In the last six years, some 140 million people have been forced to move because of climate-related disasters (Mongolian herders fly steppe blighted by climate extremes and social change, 5 January). Climate change is driving long-term environmental damage and sudden catastrophes, presenting a global long-term threat to human security. According to the UN, by mid-century, one in 30 people could be displaced, many as a result of climate change. Existing global inequalities are exacerbated by the injustice of climate change which severely affects the poorest and most vulnerable, those who have contributed least to the climate crisis. Although climate change and enforced migration are increasingly linked, those displaced have no legal standing under existing international refugee and asylum law.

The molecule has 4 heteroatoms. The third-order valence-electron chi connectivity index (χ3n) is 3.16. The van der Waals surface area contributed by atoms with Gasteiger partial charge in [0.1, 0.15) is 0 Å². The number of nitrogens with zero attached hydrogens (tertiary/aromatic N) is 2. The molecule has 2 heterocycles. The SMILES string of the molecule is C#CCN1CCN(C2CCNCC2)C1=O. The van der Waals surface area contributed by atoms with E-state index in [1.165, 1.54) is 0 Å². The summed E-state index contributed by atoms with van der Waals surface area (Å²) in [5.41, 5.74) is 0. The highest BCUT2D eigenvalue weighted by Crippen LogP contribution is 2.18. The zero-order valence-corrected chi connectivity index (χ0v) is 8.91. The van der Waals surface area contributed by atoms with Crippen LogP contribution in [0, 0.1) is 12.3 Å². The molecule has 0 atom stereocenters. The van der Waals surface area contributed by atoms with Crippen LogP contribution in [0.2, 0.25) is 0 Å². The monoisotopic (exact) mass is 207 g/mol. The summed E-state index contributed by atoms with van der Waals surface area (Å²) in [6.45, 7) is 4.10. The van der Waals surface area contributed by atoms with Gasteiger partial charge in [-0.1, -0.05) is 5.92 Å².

Record-breaking increases in global temperature mask the unequal impact of planetary warming. Temperature increases in Mongolia have risen by more than double the global average over the past century. Elsewhere, in Somalia, Darfur, Syria and across sub-Saharan Africa, the chronic effects of drought, water scarcity and agricultural crises in rural areas no longer able to sustain their peoples have driven hundreds of thousands of migrants into cities and across borders. Safe haven is provided overwhelmingly by other poor countries, whilst richer countries respond by building walls and fences and a political debate that is toxic and often racist.
Link : Desperate exodus of the climate refugees | Letters